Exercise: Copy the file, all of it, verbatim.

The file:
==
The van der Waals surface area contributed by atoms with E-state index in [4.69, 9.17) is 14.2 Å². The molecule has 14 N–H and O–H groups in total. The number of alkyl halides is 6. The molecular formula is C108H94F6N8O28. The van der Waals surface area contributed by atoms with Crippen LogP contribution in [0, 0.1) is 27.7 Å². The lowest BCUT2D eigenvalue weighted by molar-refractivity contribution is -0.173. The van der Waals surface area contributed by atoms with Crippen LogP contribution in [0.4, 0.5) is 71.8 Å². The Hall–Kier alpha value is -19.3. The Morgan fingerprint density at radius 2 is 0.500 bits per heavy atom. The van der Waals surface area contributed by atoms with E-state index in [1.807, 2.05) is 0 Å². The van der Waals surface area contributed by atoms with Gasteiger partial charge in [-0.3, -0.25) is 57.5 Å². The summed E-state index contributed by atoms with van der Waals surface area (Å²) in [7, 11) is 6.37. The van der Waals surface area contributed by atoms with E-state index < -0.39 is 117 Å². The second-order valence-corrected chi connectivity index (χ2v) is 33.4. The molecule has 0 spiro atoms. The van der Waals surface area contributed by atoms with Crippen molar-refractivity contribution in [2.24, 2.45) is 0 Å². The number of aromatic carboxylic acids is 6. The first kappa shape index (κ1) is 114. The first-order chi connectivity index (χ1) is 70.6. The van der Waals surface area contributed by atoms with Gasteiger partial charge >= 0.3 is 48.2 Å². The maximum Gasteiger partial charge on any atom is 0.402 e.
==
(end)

The van der Waals surface area contributed by atoms with E-state index in [4.69, 9.17) is 14.2 Å². The molecule has 14 N–H and O–H groups in total. The number of alkyl halides is 6. The molecular formula is C108H94F6N8O28. The van der Waals surface area contributed by atoms with Crippen LogP contribution in [0, 0.1) is 27.7 Å². The lowest BCUT2D eigenvalue weighted by molar-refractivity contribution is -0.173. The van der Waals surface area contributed by atoms with Crippen LogP contribution in [0.4, 0.5) is 71.8 Å². The Hall–Kier alpha value is -19.3. The Morgan fingerprint density at radius 2 is 0.500 bits per heavy atom. The van der Waals surface area contributed by atoms with E-state index in [1.807, 2.05) is 0 Å². The van der Waals surface area contributed by atoms with Gasteiger partial charge in [-0.3, -0.25) is 57.5 Å². The summed E-state index contributed by atoms with van der Waals surface area (Å²) in [7, 11) is 6.37. The van der Waals surface area contributed by atoms with E-state index < -0.39 is 117 Å². The second-order valence-corrected chi connectivity index (χ2v) is 33.4. The molecule has 0 spiro atoms. The van der Waals surface area contributed by atoms with Crippen molar-refractivity contribution in [2.24, 2.45) is 0 Å². The number of aromatic carboxylic acids is 6. The first kappa shape index (κ1) is 114. The first-order chi connectivity index (χ1) is 70.6. The van der Waals surface area contributed by atoms with Gasteiger partial charge >= 0.3 is 48.2 Å². The maximum Gasteiger partial charge on any atom is 0.402 e.